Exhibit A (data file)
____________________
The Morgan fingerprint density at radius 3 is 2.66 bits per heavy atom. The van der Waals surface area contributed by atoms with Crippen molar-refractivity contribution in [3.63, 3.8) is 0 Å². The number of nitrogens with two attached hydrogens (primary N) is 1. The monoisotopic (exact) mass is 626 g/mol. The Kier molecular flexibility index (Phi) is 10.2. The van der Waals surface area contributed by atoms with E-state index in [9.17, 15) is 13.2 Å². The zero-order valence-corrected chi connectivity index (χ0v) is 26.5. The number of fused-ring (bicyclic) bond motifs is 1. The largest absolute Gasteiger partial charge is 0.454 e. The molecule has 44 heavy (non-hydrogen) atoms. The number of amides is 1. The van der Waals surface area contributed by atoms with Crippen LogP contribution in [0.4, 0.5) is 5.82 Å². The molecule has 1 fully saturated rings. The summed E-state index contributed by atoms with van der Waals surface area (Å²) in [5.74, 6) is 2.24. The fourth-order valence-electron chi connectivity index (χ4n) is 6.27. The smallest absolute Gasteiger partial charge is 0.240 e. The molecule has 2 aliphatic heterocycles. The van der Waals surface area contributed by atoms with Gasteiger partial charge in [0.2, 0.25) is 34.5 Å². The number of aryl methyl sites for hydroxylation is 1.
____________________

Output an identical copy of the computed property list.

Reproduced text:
The Morgan fingerprint density at radius 3 is 2.66 bits per heavy atom. The van der Waals surface area contributed by atoms with Crippen molar-refractivity contribution in [3.63, 3.8) is 0 Å². The number of nitrogens with two attached hydrogens (primary N) is 1. The monoisotopic (exact) mass is 626 g/mol. The Kier molecular flexibility index (Phi) is 10.2. The van der Waals surface area contributed by atoms with E-state index in [9.17, 15) is 13.2 Å². The zero-order valence-corrected chi connectivity index (χ0v) is 26.5. The number of fused-ring (bicyclic) bond motifs is 1. The largest absolute Gasteiger partial charge is 0.454 e. The molecule has 44 heavy (non-hydrogen) atoms. The number of amides is 1. The van der Waals surface area contributed by atoms with Crippen LogP contribution in [0.4, 0.5) is 5.82 Å². The molecule has 1 fully saturated rings. The summed E-state index contributed by atoms with van der Waals surface area (Å²) in [5.74, 6) is 2.24. The fourth-order valence-electron chi connectivity index (χ4n) is 6.27. The smallest absolute Gasteiger partial charge is 0.240 e. The molecule has 2 aliphatic heterocycles. The van der Waals surface area contributed by atoms with Gasteiger partial charge in [0.2, 0.25) is 34.5 Å². The number of aryl methyl sites for hydroxylation is 1.